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Armenia

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It's been 16 days since the start of Karabakh War II. 524 Armenian dead As mentioned, the Azeris are keeping their losses under wraps, but 619 have been ID'ed from social media. Since social media analysis isn't going to catch all the Azeri losses, we can conclude that the Azeri losses are twice as high... Read More
Just like the Balkan Wars before World War I, there are interesting lessons to be drawn from the conflict, and as such I find it rather fascinating - if not surprising, given the quality of our chattering class - that it has receiving such scant journalistic and analytical attention. This is not just an insurgency... Read More
Who should Russia support in this conflict? By treaty, Russia is not obliged to do anything, at least so long as Azerbaijan (or Turkey) do not violate Armenia's internationally recognized borders, of which Nagorno-Karabakh/Artsakh is not a part. And while neither Azerbaijan nor Turkey can be remotely considered Russia's friends, they both have a substantial... Read More
2020 keeps getting more powerful as the clashes in July have suddenly crescendoed with reports of large-scale Azeri attacks on the Artsakh frontlines and Azeri shelling of the Armenian enclave's capital of Stepanakert. This now seems to be a bigger thing than your typical serious border scuffle, which happens once every few years and kills... Read More
Map of Greeks and Armenians in Turkey, before and after the genocides/expulsions of the 1910s-20s, and consequent demographic growth (via /r/Mapporn). As I noted before, I can't think of any other major region where the strategic population balance changed so drastically during the course of the past century. Around 1914, there were 15.0 million Muslims... Read More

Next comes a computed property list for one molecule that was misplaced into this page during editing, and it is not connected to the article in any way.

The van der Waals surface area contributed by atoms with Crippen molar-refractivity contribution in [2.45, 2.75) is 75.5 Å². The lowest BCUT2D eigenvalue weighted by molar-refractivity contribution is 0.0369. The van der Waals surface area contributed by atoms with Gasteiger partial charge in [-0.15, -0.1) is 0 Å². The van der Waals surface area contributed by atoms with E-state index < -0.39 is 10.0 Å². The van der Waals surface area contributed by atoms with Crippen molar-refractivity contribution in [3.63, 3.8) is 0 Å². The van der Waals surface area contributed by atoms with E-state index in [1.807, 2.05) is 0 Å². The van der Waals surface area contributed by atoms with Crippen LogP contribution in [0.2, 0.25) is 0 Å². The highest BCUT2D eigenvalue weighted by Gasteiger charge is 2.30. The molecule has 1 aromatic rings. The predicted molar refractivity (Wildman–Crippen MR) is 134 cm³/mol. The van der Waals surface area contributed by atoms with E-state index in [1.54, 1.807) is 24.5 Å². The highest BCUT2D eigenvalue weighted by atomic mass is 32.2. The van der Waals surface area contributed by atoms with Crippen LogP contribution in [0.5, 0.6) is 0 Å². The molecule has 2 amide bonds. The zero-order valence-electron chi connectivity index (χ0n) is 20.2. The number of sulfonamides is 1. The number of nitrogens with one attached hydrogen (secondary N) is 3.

Revolutionary passions. Then it won't be a big deal for Russia. Now to be sure, I still think my analysis here stands - Armenians genuinely do approve of Russia, and even if they didn't, they certainly approve of Azerbaijan and Turkey far less, and with good reason - but if we do get an anti-Russian... Read More
There is a non-trivial chance of a color revolution in Armenia in the next few days. I don't follow domestic Armenian politics, but the basic gist of it is that the two-term President Serzh Sargsyan - who is highly unpopular due to increases in utilities tariffs - has recently transitioned from the Presidency to the... Read More
Commentator jimmyriddle finds statistics about the ethnic composition of scientific cadres in the Soviet Union in 1973 via Cassad (the original comes via the blogger Burkino Faso).   Drawing on earlier statistical data, although on a more limited sample of different ethnicities, we have the following sets of correlations: 1926 Census, literacy amongst 50 years... Read More
Today a ceasefire has been agreed upon between Azerbaijan and the Nagorno-Karabakh Republic, which unlike the unilateral ceasefire declared by Azerbaijan three days ago seems to be holding. This allows us to make some more conclusions observations on what happened. Source: via Cassad. First, the Azeris have made gains, but their advance was ultimately quite... Read More
Column of Azeri tanks around the Talis region. Via Cassad. The past two days has seen some of the most intense fighting over the disputed region of Nagorno-Karabakh since the 1994 ceasefire that froze the conflict. It was a typical post-Soviet tale: Illogically drawn up borders, stranded Armenians in the historically Armenian territory of Nagorno-Karabakh,... Read More